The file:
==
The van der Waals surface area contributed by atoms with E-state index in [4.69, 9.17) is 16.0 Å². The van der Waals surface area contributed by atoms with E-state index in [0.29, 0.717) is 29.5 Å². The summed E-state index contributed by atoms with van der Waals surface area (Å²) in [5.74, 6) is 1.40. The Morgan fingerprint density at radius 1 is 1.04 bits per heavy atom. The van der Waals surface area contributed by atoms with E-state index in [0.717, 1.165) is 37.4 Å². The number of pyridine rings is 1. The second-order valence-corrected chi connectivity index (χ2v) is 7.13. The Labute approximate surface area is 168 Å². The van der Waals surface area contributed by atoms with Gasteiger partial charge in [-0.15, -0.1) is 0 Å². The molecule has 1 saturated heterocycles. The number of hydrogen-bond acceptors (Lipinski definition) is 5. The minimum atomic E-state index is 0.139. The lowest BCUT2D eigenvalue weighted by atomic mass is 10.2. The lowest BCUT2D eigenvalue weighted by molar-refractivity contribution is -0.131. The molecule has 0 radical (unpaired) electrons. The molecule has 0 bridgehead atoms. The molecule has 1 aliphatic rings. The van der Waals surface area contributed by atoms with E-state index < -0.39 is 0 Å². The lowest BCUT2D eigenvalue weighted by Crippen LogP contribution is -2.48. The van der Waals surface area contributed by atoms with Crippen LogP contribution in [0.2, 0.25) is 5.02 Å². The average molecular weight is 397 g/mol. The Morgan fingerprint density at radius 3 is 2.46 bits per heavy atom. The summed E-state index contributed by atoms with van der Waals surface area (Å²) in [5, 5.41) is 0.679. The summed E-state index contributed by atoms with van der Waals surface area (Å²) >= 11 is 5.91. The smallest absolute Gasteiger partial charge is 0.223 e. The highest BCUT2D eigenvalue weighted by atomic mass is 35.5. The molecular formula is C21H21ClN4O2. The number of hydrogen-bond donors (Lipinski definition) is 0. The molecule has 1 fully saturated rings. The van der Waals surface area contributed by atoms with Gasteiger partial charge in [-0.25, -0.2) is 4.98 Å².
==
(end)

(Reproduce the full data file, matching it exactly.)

The van der Waals surface area contributed by atoms with E-state index in [4.69, 9.17) is 16.0 Å². The van der Waals surface area contributed by atoms with E-state index in [0.29, 0.717) is 29.5 Å². The summed E-state index contributed by atoms with van der Waals surface area (Å²) in [5.74, 6) is 1.40. The Morgan fingerprint density at radius 1 is 1.04 bits per heavy atom. The van der Waals surface area contributed by atoms with E-state index in [0.717, 1.165) is 37.4 Å². The number of pyridine rings is 1. The second-order valence-corrected chi connectivity index (χ2v) is 7.13. The Labute approximate surface area is 168 Å². The van der Waals surface area contributed by atoms with Gasteiger partial charge in [-0.15, -0.1) is 0 Å². The molecule has 1 saturated heterocycles. The number of hydrogen-bond acceptors (Lipinski definition) is 5. The minimum atomic E-state index is 0.139. The lowest BCUT2D eigenvalue weighted by atomic mass is 10.2. The lowest BCUT2D eigenvalue weighted by molar-refractivity contribution is -0.131. The molecule has 0 radical (unpaired) electrons. The molecule has 0 bridgehead atoms. The molecule has 1 aliphatic rings. The van der Waals surface area contributed by atoms with E-state index < -0.39 is 0 Å². The lowest BCUT2D eigenvalue weighted by Crippen LogP contribution is -2.48. The van der Waals surface area contributed by atoms with Crippen LogP contribution in [0.2, 0.25) is 5.02 Å². The average molecular weight is 397 g/mol. The Morgan fingerprint density at radius 3 is 2.46 bits per heavy atom. The summed E-state index contributed by atoms with van der Waals surface area (Å²) in [5, 5.41) is 0.679. The summed E-state index contributed by atoms with van der Waals surface area (Å²) >= 11 is 5.91. The smallest absolute Gasteiger partial charge is 0.223 e. The highest BCUT2D eigenvalue weighted by atomic mass is 35.5. The molecular formula is C21H21ClN4O2. The number of hydrogen-bond donors (Lipinski definition) is 0. The molecule has 1 fully saturated rings. The van der Waals surface area contributed by atoms with Gasteiger partial charge in [-0.25, -0.2) is 4.98 Å².